America was built on the premise of following your dreams. Today, that maxim is applied to everyday life, especially careers. You’ve probably seen plenty of advice about turning your hobby into your job and making money doing what you love. Unfortunately, it usually doesn’t translate well into business reality.
Look at it this way: the reason you picked up your hobby in the first place was probably because you enjoyed it. Hobbies are supposed to be fun. If your hobby becomes your business, you’ll have to work at it! Hard work is rewarding, but it can quickly douse the spark of fun you previously derived from your hobby.
Still not convinced? Here’s something else to consider – everyone I’ve met who own a golf, fishing, or scuba-diving business tells me they play, dive or get on the water less than before. Owning a business that is related to your hobby will not get you more involved in the enjoyable part. Instead, it will take you away from the fun of the hobby.
Objectivity is another major concern when it comes to translating a hobby to a business. For example, let’s say you enjoy fishing, so you decide to open a fishing supply store. You will typically stock your store with products you like – which won’t necessarily be what your customers want. Also, you may enjoy fishing, but sitting in a boat with a pole is not the same as running a store, and you may not have the skills necessary for retail management. See the problems?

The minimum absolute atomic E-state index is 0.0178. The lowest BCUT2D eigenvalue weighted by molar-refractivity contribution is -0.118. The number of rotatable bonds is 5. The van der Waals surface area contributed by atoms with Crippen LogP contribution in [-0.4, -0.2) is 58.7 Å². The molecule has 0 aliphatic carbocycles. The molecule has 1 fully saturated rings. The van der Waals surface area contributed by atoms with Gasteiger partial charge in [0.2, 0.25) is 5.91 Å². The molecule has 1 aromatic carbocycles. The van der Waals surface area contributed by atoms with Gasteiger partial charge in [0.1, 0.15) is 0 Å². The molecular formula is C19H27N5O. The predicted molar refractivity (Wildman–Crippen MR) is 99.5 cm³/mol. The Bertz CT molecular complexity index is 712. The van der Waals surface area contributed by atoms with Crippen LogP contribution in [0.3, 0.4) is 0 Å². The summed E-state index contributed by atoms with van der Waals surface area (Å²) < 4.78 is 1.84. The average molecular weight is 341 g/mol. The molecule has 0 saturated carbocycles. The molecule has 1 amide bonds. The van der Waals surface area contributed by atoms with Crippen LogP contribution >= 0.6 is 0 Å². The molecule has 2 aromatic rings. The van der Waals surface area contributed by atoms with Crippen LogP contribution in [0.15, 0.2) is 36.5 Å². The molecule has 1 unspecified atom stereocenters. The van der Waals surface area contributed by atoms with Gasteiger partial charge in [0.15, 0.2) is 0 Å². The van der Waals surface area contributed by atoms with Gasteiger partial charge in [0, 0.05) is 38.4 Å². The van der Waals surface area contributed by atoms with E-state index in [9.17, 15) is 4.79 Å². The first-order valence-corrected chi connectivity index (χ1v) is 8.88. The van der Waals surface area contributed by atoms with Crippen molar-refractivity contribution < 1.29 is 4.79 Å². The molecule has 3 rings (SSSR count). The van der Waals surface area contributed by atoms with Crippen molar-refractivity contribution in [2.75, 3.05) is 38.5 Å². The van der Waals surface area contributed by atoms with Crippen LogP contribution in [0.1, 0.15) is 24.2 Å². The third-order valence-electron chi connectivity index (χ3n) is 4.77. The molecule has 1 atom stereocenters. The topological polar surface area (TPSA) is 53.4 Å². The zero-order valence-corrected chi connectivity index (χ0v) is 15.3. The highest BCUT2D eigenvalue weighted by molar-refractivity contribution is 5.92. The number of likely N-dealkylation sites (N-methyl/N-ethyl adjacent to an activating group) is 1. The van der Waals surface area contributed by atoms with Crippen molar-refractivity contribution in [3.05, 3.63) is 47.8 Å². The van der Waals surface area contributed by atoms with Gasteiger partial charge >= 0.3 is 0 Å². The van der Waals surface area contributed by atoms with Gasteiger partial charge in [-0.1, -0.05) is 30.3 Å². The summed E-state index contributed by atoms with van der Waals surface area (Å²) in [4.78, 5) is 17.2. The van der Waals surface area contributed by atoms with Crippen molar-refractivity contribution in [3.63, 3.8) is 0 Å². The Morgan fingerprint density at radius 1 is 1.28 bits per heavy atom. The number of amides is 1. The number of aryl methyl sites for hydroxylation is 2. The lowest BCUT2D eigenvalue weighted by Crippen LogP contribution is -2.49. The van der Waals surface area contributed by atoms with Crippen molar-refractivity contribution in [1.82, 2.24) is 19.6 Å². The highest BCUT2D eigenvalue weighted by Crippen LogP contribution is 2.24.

Of course, your dreams and desires are important, and you need to be passionate about your company to be successful, but it is a mistake to let your interests and not your skills dictate the type of business you should own if you decide to become an entrepreneur. Now that you know what you should not do, it’s time to look at what you should do when getting into your own business:
* Consider looking to your current career instead of your hobby. What aspects of your job do you enjoy the most, and what kind of business would allow you to concentrate on those enjoyable aspects?
* Focus on your strengths, and be honest with yourself. Are you a strong manager? Good with people? Talented at a craft? Try to find a business that will let you capitalize on your strengths, while incorporating what you love to do.
* Do your research! Starting or buying a business is a huge investment, and if you buy the wrong business for your skills and fail, you probably won’t want to try again. Know what you’re getting into before you begin to give yourself the best chance of success.
You can run a business that you enjoy, as long as you are realistic in your decision-making process. You don’t have to give up on your dreams – simply refocus your intentions, and go for it!